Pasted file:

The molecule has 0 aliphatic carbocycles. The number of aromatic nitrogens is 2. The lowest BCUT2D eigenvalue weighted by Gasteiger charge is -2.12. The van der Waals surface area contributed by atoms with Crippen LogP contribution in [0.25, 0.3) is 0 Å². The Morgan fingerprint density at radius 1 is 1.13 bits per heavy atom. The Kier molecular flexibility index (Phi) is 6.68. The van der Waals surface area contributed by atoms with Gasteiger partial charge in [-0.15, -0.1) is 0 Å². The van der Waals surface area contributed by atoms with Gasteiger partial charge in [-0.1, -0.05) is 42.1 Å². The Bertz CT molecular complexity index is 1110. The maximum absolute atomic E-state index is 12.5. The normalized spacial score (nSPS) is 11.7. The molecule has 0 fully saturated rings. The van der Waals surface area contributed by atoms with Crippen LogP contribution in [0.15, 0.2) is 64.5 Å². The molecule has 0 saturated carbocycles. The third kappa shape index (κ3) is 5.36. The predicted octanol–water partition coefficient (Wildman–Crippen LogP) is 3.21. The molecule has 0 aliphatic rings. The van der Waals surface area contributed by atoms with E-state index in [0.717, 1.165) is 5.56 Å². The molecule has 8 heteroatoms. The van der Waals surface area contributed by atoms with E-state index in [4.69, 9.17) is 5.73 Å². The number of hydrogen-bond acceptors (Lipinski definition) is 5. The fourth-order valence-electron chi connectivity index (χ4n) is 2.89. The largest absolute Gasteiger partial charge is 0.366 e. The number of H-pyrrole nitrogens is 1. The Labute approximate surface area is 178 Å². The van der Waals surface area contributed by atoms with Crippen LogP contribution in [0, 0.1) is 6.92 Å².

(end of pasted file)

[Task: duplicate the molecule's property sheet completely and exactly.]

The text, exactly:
The molecule has 0 aliphatic carbocycles. The number of aromatic nitrogens is 2. The lowest BCUT2D eigenvalue weighted by Gasteiger charge is -2.12. The van der Waals surface area contributed by atoms with Crippen LogP contribution in [0.25, 0.3) is 0 Å². The Morgan fingerprint density at radius 1 is 1.13 bits per heavy atom. The Kier molecular flexibility index (Phi) is 6.68. The van der Waals surface area contributed by atoms with Gasteiger partial charge in [-0.15, -0.1) is 0 Å². The van der Waals surface area contributed by atoms with Gasteiger partial charge in [-0.1, -0.05) is 42.1 Å². The Bertz CT molecular complexity index is 1110. The maximum absolute atomic E-state index is 12.5. The normalized spacial score (nSPS) is 11.7. The molecule has 0 fully saturated rings. The van der Waals surface area contributed by atoms with Crippen LogP contribution in [0.15, 0.2) is 64.5 Å². The molecule has 0 saturated carbocycles. The third kappa shape index (κ3) is 5.36. The predicted octanol–water partition coefficient (Wildman–Crippen LogP) is 3.21. The molecule has 0 aliphatic rings. The van der Waals surface area contributed by atoms with E-state index in [0.717, 1.165) is 5.56 Å². The molecule has 8 heteroatoms. The van der Waals surface area contributed by atoms with E-state index in [4.69, 9.17) is 5.73 Å². The number of hydrogen-bond acceptors (Lipinski definition) is 5. The fourth-order valence-electron chi connectivity index (χ4n) is 2.89. The largest absolute Gasteiger partial charge is 0.366 e. The number of H-pyrrole nitrogens is 1. The Labute approximate surface area is 178 Å². The van der Waals surface area contributed by atoms with Crippen LogP contribution in [0, 0.1) is 6.92 Å².